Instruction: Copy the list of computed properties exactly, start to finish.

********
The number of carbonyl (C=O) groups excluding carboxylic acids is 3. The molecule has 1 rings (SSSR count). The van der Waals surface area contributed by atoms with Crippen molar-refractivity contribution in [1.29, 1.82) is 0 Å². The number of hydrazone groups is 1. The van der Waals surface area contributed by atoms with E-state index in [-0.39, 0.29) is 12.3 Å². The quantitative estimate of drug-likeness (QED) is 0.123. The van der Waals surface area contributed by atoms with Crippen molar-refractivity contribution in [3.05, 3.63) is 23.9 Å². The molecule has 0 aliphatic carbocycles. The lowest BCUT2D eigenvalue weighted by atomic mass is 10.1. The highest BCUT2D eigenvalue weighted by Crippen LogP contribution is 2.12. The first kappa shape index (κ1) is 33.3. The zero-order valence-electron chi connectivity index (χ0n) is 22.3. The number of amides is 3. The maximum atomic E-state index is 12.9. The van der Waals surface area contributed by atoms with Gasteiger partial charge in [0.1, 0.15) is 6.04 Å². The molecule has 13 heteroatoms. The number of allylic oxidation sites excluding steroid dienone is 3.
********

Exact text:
The number of carbonyl (C=O) groups excluding carboxylic acids is 3. The molecule has 1 rings (SSSR count). The van der Waals surface area contributed by atoms with Crippen molar-refractivity contribution in [1.29, 1.82) is 0 Å². The number of hydrazone groups is 1. The van der Waals surface area contributed by atoms with E-state index in [-0.39, 0.29) is 12.3 Å². The quantitative estimate of drug-likeness (QED) is 0.123. The van der Waals surface area contributed by atoms with Crippen molar-refractivity contribution in [3.05, 3.63) is 23.9 Å². The molecule has 0 aliphatic carbocycles. The lowest BCUT2D eigenvalue weighted by atomic mass is 10.1. The highest BCUT2D eigenvalue weighted by Crippen LogP contribution is 2.12. The first kappa shape index (κ1) is 33.3. The zero-order valence-electron chi connectivity index (χ0n) is 22.3. The number of amides is 3. The maximum atomic E-state index is 12.9. The van der Waals surface area contributed by atoms with Gasteiger partial charge in [0.1, 0.15) is 6.04 Å². The molecule has 13 heteroatoms. The number of allylic oxidation sites excluding steroid dienone is 3.